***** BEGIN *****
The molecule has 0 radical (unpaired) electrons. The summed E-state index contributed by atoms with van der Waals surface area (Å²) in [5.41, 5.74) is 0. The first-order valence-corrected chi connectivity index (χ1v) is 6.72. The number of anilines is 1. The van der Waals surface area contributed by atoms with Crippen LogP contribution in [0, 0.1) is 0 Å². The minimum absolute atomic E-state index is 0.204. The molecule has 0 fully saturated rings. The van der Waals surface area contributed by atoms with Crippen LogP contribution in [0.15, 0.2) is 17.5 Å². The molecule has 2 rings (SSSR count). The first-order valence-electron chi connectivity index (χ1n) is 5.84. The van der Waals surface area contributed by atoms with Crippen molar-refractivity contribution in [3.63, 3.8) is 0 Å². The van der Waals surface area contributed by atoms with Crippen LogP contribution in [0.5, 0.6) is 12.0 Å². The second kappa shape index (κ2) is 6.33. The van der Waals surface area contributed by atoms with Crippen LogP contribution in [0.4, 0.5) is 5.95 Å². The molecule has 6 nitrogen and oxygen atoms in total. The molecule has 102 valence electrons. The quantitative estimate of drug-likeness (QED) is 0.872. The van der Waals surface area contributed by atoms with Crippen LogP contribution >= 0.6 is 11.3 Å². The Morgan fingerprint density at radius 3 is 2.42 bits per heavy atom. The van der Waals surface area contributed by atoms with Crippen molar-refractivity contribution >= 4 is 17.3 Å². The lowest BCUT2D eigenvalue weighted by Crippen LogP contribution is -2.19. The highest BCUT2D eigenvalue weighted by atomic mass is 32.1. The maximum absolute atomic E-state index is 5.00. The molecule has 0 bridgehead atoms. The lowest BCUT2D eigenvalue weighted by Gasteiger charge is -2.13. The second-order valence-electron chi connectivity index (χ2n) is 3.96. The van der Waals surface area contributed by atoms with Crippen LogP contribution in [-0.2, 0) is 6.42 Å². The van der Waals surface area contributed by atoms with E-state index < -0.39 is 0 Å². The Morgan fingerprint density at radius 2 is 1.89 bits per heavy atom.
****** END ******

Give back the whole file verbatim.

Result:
The molecule has 0 radical (unpaired) electrons. The summed E-state index contributed by atoms with van der Waals surface area (Å²) in [5.41, 5.74) is 0. The first-order valence-corrected chi connectivity index (χ1v) is 6.72. The number of anilines is 1. The van der Waals surface area contributed by atoms with Crippen LogP contribution in [0, 0.1) is 0 Å². The minimum absolute atomic E-state index is 0.204. The molecule has 0 fully saturated rings. The van der Waals surface area contributed by atoms with Crippen LogP contribution in [0.15, 0.2) is 17.5 Å². The molecule has 2 rings (SSSR count). The first-order valence-electron chi connectivity index (χ1n) is 5.84. The van der Waals surface area contributed by atoms with Crippen molar-refractivity contribution in [3.63, 3.8) is 0 Å². The van der Waals surface area contributed by atoms with Crippen LogP contribution in [0.5, 0.6) is 12.0 Å². The second kappa shape index (κ2) is 6.33. The van der Waals surface area contributed by atoms with Crippen LogP contribution in [0.4, 0.5) is 5.95 Å². The molecule has 6 nitrogen and oxygen atoms in total. The molecule has 102 valence electrons. The quantitative estimate of drug-likeness (QED) is 0.872. The van der Waals surface area contributed by atoms with Crippen LogP contribution >= 0.6 is 11.3 Å². The Morgan fingerprint density at radius 3 is 2.42 bits per heavy atom. The van der Waals surface area contributed by atoms with Crippen molar-refractivity contribution >= 4 is 17.3 Å². The lowest BCUT2D eigenvalue weighted by Crippen LogP contribution is -2.19. The highest BCUT2D eigenvalue weighted by atomic mass is 32.1. The maximum absolute atomic E-state index is 5.00. The molecule has 0 bridgehead atoms. The lowest BCUT2D eigenvalue weighted by Gasteiger charge is -2.13. The second-order valence-electron chi connectivity index (χ2n) is 3.96. The van der Waals surface area contributed by atoms with Crippen LogP contribution in [-0.2, 0) is 6.42 Å². The van der Waals surface area contributed by atoms with E-state index < -0.39 is 0 Å². The Morgan fingerprint density at radius 2 is 1.89 bits per heavy atom.